I have had some experience in utilizing atomizing burners with steam and air. The air compressors for these systems are specially designed for an even air flow. They are also expensive. You can take out some of the pulse by using a storage tank the bigger the better. You can also add a regulator to even out the line pressure but it has to be sized correctly. The burners will have a turn down ratio which is difficult to go below. Has to do with nozzle velocities and is specific to its heat output. Below 1/3 its tricky but 1/4 is doable with careful attention to flame velocity. Lower turn downs require a bit of special engineering.

The flame must be off the nozzle tip. I have seen some home made stuff that works but also makes me cringe. Its possible if the gas velocities are not high enough the flame velocity will actually back down the system into the fuel supply with some unexpected results. I have experienced that. It is for that very reason acetylene torches have flame blockers installed near the tanks.

The fuel will be varied for different loads. The nozzle will distributed the fuel but does not supply the combustion air. The reason you want even flow and not pulsating is because the controlling the fuel air ratio would be exceptionally difficult for open flame systems like boilers.
Sometimes its the simple things that are not so simple.

Take Care
HMEL
 

Toymaker

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I have had some experience in utilizing atomizing burners with steam and air. The air compressors for these systems are specially designed for an even air flow. They are also expensive. You can take out some of the pulse by using a storage tank the bigger the better. You can also add a regulator to even out the line pressure but it has to be sized correctly. The burners will have a turn down ratio which is difficult to go below. Has to do with nozzle velocities and is specific to its heat output. Below 1/3 its tricky but 1/4 is doable with careful attention to flame velocity. Lower turn downs require a bit of special engineering.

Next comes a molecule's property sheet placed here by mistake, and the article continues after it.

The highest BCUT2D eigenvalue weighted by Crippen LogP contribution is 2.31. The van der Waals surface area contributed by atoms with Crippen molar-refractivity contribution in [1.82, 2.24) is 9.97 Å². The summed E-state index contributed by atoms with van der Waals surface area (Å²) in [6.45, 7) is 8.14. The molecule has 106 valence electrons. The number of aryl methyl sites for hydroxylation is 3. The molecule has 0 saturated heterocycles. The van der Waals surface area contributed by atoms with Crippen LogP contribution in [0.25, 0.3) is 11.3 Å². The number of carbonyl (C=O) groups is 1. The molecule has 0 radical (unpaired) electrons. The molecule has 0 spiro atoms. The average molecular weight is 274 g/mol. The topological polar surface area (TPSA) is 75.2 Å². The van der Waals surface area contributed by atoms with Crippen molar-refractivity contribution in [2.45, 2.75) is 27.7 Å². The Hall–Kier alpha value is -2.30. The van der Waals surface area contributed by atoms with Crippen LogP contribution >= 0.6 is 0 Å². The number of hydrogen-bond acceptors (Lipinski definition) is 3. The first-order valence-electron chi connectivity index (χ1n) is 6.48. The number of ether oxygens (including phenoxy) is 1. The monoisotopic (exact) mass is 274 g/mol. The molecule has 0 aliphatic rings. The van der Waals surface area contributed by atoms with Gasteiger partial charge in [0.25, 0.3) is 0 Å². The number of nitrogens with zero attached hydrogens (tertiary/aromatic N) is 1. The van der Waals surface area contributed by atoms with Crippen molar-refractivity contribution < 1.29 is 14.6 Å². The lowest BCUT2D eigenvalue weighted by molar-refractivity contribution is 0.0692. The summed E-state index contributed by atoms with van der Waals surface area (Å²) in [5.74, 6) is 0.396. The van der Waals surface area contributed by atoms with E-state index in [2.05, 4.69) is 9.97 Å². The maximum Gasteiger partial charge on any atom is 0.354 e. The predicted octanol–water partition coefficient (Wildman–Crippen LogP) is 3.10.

The flame must be off the nozzle tip. I have seen some home made stuff that works but also makes me cringe. Its possible if the gas velocities are not high enough the flame velocity will actually back down the system into the fuel supply with some unexpected results. I have experienced that. It is for that very reason acetylene torches have flame blockers installed near the tanks.